Early in the legislative session, Bullock had gone over to the Governor's Mansion to meet with her and major newspaper editors and editorial writers. He climbed a few steps up the flight of the grand staircase and told them in his resonant growl, "Texas needs an income tax."
It was definitely not what the public wanted to hear. Paul Hobby told Bullock's biographers, "We literally had two fax machines melt into the corner over the weekend." Under fierce attack, Bullock declined to back off. He sent the newspapers an op-ed explaining the logic of his position: "Full implementation of a state income tax would let us completely eliminate the school property tax on all residential property. A Texas income tax would apply to people and corporations from out of state who do business and make profits in Texas. For the first time, out-of-staters would be paying a Texas tax on the money they make here."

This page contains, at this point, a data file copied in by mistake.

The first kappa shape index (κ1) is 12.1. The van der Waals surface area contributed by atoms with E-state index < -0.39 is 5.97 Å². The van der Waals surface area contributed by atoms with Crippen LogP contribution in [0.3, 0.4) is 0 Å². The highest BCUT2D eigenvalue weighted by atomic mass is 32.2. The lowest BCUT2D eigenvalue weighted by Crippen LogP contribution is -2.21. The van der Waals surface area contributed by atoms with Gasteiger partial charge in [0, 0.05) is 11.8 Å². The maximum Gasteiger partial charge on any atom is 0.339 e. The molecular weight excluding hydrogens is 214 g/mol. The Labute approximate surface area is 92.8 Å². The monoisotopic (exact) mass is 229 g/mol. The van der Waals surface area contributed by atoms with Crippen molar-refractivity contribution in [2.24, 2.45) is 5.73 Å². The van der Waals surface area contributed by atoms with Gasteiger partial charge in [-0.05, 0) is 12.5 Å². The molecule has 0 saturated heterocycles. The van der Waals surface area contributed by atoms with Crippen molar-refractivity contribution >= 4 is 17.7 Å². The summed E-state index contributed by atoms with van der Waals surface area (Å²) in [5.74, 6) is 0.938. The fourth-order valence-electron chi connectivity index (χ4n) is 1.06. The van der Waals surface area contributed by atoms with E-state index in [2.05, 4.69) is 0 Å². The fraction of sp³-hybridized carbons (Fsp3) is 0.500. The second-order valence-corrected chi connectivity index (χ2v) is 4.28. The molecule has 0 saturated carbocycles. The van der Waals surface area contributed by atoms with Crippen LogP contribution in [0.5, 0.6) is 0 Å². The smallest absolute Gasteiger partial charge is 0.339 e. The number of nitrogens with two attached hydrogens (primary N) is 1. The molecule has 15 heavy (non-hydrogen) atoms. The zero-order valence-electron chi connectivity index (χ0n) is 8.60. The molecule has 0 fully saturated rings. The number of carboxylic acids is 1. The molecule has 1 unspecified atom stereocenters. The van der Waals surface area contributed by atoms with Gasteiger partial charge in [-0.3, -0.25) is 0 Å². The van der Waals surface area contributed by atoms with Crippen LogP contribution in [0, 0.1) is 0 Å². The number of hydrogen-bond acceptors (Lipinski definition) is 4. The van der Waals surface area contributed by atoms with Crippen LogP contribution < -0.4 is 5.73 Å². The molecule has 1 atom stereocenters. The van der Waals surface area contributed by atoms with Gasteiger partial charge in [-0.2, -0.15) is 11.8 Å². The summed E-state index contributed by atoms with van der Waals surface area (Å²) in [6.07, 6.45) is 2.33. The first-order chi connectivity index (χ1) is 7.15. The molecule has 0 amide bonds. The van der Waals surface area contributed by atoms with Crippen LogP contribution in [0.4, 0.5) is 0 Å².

Bullock embarrassed Ann in her own damn house, and she let him hang out on that limb and get blistered. She said she didn't believe an income tax was necessary, commenting accurately that the chances of it getting through the legislature were "slim to none." For Texas politicians, calling for an income tax was tantamount to throwing open the doors to vampires and werewolves. The only thing as bad was to oppose the death penalty.